Capital improvements: Capex for 2008 is maintenance and redevelopment capex. Since we presently don’t have details for re-development activities for 2009 and beyond, we have assumed only maintenance capex for these years. We have assumed maintenance capex for each property after a block of 5 years based on 2%-5% of cost of each property.

    Following table gives our assumption capex for 2008-2012.

    The variability in 2008 and 2009 figures is primarily due to re-development activities in view of the following initiatives expected to be undertaken by the company in 2008 -

    · Expansion & Re-development Projects at Ala Mola centre for $175.1 mn in 1Q2008

    · Lifestyle addition and power center at Mall of Louisiana for $96.3 mn in Q12008

    · Re-development of the former Mervyn's space at The Parks at Arlington for $28.1 mn in Q22008

    · Addition of Whole Foods and other retail space as well as a parking structure at Ward Village Shops for $131.8 mn in Q42008.

    · American Girl and mall shop re-development at Water Tower Place for $35.3 mn in Q42008.

    If you go through the downloadable pdf, you will see where we thoroughly rated and valued each property in the GGP portfolio.

    NOI: Management and other fees, property management and other costs and general and administrative have not been subtracted to compute NOI.

    LTV assumption of 50%: We believe that GGP would be able to secure additional re-financing at approximately 50%-55% of property value for financing purposes. We have presented 50% LTV case based on assumption the refinancing would become more difficult as financial institutions and lenders become more selective and cautious. In addition, if banks were to perform proper due diligence, they should find GGP to be an above average risk. Even based on a 55% LTV assumption and postponement of redevelopment and new development plans, it appears the company may not meet its financing requirements in 2008 and may still need $639 mn additionally in 2009.

  • Comment Link Donald Ruffkin Thursday, 24 January 2008 22:59 posted by Donald Ruffkin

    Great post. I had some questions and comments.
    (1) Technicalities
    --EMI on prior year financing: Where did this come from exactly?
    --Capital improvements: Is this basically maintenance capex? If so, I was wondering where the variability b/w 2008 and 2009 came from. I did some work on just how much cost they throw in to simply maintain their facilities and got a capex figure around 1.1% of their total assets, which at the present time implies around $275M per year. This seems like in the ballpark of the average of your projections, but is there anything to this?
    --NOI: Just confirming on this -- NOI tees up with EBITDA for me when I subtract from NOI the following: property management / other expense, provision for doubtful expenses and G&A expenses. They incidentally also don't mention including these line items in the NOI calculation, though they do explicitly mention excluding G&A. Provision for doubtful expenses is conceivably non-cash (though going forward...), but is the same true for property management and other expenses? If property management expense is indeed a cost then I have full confidence in all figures given below.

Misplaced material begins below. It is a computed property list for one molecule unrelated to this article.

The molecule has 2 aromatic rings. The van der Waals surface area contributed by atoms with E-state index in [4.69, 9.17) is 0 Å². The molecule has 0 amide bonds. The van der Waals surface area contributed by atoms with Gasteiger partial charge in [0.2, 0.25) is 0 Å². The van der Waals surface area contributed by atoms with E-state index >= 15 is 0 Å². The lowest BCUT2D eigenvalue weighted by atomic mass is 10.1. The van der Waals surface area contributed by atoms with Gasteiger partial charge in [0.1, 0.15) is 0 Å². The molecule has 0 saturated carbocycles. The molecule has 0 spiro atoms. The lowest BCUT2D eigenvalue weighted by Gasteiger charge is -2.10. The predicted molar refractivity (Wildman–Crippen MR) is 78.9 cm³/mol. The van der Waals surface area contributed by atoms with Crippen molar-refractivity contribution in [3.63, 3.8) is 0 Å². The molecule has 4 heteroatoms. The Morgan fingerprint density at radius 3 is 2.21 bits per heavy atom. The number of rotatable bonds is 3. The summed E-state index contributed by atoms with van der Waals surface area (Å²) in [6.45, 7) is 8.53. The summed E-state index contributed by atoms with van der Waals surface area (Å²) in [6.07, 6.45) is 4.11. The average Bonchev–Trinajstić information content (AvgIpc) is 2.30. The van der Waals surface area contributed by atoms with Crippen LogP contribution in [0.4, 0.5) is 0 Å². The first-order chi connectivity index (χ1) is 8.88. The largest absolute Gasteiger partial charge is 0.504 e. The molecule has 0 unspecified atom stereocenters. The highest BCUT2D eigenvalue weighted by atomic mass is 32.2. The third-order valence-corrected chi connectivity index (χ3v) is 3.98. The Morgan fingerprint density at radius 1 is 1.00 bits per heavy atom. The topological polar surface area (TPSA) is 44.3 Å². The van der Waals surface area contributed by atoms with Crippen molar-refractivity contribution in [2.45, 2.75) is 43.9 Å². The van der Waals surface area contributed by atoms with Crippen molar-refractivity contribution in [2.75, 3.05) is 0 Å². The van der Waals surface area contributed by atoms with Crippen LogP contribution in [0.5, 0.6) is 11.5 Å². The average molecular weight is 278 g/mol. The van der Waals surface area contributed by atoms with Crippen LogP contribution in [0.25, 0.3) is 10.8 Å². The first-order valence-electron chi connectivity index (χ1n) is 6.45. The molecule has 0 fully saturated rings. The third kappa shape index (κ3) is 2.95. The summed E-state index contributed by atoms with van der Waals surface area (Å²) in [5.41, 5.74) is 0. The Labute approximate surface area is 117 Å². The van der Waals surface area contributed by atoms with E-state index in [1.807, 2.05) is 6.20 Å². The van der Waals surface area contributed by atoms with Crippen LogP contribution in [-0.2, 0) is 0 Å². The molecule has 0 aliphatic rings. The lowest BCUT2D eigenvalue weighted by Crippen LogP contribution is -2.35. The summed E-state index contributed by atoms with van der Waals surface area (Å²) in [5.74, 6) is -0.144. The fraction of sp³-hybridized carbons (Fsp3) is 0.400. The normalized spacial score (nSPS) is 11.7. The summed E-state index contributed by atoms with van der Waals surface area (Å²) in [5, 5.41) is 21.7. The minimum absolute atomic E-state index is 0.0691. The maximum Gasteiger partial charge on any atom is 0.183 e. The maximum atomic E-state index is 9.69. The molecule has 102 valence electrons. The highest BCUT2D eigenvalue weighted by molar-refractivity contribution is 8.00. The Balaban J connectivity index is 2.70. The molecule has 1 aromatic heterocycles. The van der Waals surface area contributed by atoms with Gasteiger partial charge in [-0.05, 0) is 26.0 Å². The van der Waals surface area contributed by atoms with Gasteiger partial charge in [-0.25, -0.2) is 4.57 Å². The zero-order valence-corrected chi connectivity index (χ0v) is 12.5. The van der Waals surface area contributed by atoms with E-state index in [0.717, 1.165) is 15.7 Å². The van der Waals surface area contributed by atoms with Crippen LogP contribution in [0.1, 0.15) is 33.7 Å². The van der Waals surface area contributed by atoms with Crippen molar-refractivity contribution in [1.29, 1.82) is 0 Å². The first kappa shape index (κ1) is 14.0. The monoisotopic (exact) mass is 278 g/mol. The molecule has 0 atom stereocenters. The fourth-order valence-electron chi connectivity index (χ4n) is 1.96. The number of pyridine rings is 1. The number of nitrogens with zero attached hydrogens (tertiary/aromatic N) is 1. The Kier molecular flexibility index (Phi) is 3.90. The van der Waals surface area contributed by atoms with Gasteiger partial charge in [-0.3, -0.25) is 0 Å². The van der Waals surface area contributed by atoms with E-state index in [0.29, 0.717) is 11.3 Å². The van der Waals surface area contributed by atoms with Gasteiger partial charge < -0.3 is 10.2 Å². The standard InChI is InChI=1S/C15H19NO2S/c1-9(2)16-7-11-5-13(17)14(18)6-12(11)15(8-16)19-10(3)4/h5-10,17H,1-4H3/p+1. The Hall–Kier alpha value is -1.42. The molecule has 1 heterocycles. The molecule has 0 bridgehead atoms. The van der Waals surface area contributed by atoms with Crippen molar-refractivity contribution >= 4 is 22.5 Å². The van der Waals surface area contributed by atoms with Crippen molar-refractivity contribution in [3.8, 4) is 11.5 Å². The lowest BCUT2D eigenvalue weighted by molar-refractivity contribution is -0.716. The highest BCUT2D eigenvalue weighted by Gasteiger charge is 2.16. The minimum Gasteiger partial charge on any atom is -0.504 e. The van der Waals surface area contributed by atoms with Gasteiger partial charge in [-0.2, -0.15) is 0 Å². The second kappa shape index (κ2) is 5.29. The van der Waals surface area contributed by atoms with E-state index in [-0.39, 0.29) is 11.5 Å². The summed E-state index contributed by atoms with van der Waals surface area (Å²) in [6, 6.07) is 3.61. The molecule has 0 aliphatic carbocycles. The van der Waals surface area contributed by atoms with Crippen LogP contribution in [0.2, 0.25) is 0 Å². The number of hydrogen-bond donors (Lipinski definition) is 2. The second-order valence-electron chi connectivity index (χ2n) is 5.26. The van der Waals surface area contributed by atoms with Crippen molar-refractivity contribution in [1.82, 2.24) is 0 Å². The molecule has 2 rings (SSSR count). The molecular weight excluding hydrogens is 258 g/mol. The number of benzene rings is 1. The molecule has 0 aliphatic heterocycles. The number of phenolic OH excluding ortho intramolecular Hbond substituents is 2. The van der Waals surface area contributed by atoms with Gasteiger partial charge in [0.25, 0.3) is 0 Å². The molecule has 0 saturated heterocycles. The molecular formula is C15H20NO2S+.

(2) Financing versus Core Operations
    The way I have been viewing GGP has been segmented into financial cash shortfall versus core operational shortfall. --The former is a function of debt coming due, the LTV the debt is refi'd at, property level NOI and the cap rate.
    --The latter is a function of NOI, cash costs not included in NOI, interest payments, taxes, maintenance capex, dividend payments. I leave off new development under the theory that if they really needed to, they would be willing to hold off on new development even if it held down their future NOI potential. Also, by leaving this off we can get a view of how much core cash generation potential the business can have right now, independent of spending for the future.

    (a) FINANCIAL SHORTFALL: I agree with the general logic of the financial cash shortfall -- but just as a clarification, are you fairly confident about that 50% LTV figure, versus something closer to 55%? In any case, when I assumed 0% and 1% NOI growth in 2008 and 2009 relative off of a base of $348M property-level NOI in 2007, and a 55% LTV I'm getting total excess cash needed of $841M.
    (b) CORE OPERATIONAL SHORTFALL: I derived the latter in 2 ways looking at the consolidated financials plus GGP's pro rata interest in the unconsolidated affiliates, driven off of EBITDA and NOI, and using both I'm getting a core operational cash outflow of around $306M and $410M, respectively, assuming cost of financing goes up 30 bps, occupancy drops to 90% and the rental rate drops 2% by 2009.

    In sum this would imply excess cash needs of around $1.6B in total for 2008 and 2009, without even considering new development. Also, if that cost of financing is up 60 bps, the other assumptions can be neutral or fairly optimistic and come to a similar conclusion.
    In this market environment, can they squeeze that much out of their real estate, or get it from the capital markets? I would find that doubtful, which leads me to the conclusion that they won't be able to fund their cash needs. Let me know what you think.